Monthly Archives: May 2016

Targeted Therapy Improves Radiosurgery for Patients with Metastatic Melanoma To the Brain

Radiosurgery, like that delivered by Cyber Knife, plays a big role for patients with metastatic melanoma with spread to the brain.  It’s an all too common situation-as many as 25-50% of melanoma patients develop brain metastasis during the course of their disease.  And 20-50% of all deaths among melanoma patients are linked to spread to the brain. 

But there is now good news, especially for metastatic melanoma patients whose tumors carry that BRAF V600 E mutation – about 50% of all patients with melanoma.

Physician researchers from NYU’s Langone Medical Center in NYC showed that treating metastatic melanoma patients with drugs that inhibit the BRAF mutation after radiosurgery did better than those patients on BRAF inhibitors before radiosurgery for their brain metastasis. 

And the survival results were significant with 41% of metastatic melanoma patients surviving at 12 months after radiosurgery and treatment with the BRAF inhibitor drugs compared to 19% for those patients who did not have the mutation.  The inhibitor drugs included dabrafenib, vemurafenib, or the dabrafenib/trametinib combination. 

Dr. Amparo Wolf, the senior author of this study, told Medscape Medical News, “What we have shown is for the first time median survival of melanoma has passed 1 year.”  The paper was published in the May 2016 issue of the Journal of Neuro Oncology and presented at the recent meeting of the American Association of Neurological Surgeons. 

From my point of view, the implications of the study are huge.  Firstly, it’s great news for metastatic melanoma patients whose cancer has spread to the brain.  Secondly, using targeted therapies, like the BRAF inhibitor drugs, opens up the possibility of using other targeted therapies against many other cancers, like lung, breast, prostate, kidney, and colon cancer.  Finally, I believe that the use of targeted therapies, identified by genetically mapping an individual patient’s cancer, and combining a precision drug with radiosurgery is the wave of the future. 

If you have any questions about your brain tumor or brain metastasis, please feel free to call me, Dr. Edward Hughes, at 855-Dayton1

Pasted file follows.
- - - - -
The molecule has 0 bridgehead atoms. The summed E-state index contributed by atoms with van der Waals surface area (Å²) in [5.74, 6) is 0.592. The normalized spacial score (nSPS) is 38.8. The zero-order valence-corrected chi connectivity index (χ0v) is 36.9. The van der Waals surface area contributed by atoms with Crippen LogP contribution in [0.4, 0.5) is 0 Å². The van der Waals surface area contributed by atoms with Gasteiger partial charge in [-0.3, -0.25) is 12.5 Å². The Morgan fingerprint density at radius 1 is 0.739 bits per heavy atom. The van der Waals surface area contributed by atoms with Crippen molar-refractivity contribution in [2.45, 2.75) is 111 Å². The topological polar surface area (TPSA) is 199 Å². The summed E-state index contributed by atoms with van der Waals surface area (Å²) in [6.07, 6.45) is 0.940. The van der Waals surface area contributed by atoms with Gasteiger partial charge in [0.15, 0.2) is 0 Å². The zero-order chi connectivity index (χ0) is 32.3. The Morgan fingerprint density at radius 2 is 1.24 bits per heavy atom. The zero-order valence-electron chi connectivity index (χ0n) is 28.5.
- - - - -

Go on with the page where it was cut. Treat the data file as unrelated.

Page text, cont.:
Prostate Cancer – 3 New Landmark Studies in 2016 You Need to Know about

CyberKnife Iris.tif

The Cyber Knife offers amazing benefits to treating prostate cancer. Better outcomes, fewer side effects, greater quality of life.

1.  Stereotactic ablative body radiotherapy (SABR), like that delivered by Cyber Knife, is just as good for curing early stage and intermediate stage prostate cancer as more traditional radiation options, like IMRT or permanent radiation seed implants. 

Researchers at the University of Texas Southwestern Medical Center (UTSW) in Dallas showed that stereotactic ablative body radiotherapy or SABR resulted in prostate cancer control rates of 98.6% at 5 years.  Importantly, 63.7% of those men had so-called intermediate risk disease and 36.3% had low risk disease.  The study was published in the European Journal of Cancer 59:142-151, 2016.

Only a few patients had moderate side effects, but the specialists at UTSW used a LINAC based radiosurgery, not Cyber Knife.  At First Dayton Cancer Care, our rate of grade 3 toxicity is much lower-   a tribute to our team as well as the Cyber Knife itself.  Cyber Knife is the only stereotactic  radiation system that continuously tracks prostate movement during treatment, thereby minimizing collateral damage to the bladder and rectum.

2. Stereotactic ablative body radiotherapy (SABR), like that delivered by Cyber Knife, is every bit as good as proton therapy, at a fraction of the cost and far less time consuming for the patient. Cyber Knife is done is 1 week versus 6-8 weeks with proton therapy.